Published: November 2014 | Category: Research & reports , Research programme , Performance monitoring , Activity management , Natural hazard risk management , Safety, security and public health , Environmental impacts of land transport , Transport demand management , Integrated land use and transport systems , Sustainable land transport , About the research programme , Economic development | Audience: General
This research project investigated the differences in cohesive energies of model chipseal samples prepared from bitumen emulsions, the base binders, and the kerosene cutback base binder.
The aim was to determine if it was possible to construct chipseals by using a lower residual bitumen application rate whilst still retaining adequate performance.
Analysis of the NZTA RAMM (Road Asset and Maintenance Management) database indicated that chipseals are indeed being prepared using emulsions at lower residual bitumen application rates than cutback binders. But also that emulsion seals have neither yet seen sufficiently long service, nor in sufficient numbers, to determine any differences in lifetimes compared with cutback seals.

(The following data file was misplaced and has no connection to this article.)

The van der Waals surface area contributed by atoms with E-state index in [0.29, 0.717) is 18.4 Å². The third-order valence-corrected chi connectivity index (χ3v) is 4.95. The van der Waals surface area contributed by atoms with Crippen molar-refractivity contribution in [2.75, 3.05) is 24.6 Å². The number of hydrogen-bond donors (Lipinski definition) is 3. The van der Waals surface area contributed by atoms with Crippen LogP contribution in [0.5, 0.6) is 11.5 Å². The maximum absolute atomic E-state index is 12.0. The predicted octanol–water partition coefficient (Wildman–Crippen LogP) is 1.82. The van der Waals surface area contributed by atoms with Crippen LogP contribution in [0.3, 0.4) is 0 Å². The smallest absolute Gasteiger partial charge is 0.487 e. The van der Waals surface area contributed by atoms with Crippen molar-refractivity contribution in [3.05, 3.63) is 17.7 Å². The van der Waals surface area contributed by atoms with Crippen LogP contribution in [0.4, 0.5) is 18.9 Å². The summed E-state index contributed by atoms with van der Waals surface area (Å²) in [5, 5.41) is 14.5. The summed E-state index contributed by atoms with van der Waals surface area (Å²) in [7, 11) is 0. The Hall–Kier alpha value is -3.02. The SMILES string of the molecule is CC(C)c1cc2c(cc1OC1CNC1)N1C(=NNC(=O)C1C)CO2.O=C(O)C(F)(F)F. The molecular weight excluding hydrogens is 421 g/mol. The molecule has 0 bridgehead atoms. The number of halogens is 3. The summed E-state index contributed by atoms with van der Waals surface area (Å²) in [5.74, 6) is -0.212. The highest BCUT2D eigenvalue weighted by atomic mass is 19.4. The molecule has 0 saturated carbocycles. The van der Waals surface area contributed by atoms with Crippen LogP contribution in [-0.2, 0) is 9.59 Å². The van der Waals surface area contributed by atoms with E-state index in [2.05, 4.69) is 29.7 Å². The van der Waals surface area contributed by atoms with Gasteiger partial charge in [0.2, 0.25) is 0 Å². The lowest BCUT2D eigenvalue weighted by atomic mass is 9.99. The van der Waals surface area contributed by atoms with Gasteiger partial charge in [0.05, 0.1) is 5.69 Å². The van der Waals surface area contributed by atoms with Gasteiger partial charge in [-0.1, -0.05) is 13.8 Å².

Laboratory results from Opus Research, Petone 2014 have indicated that cohesive energies of the bitumen layer in single layer chipseals prepared from cutback binders are lower than those prepared from emulsions of the same base binder, which are lower than those prepared from the base binders themselves.
The suggestion, based on the balance of the data, is that viable chipseals may well be possible at lower bitumen application rates when applied as emulsions (provided the emulsified bitumen was not itself cutback).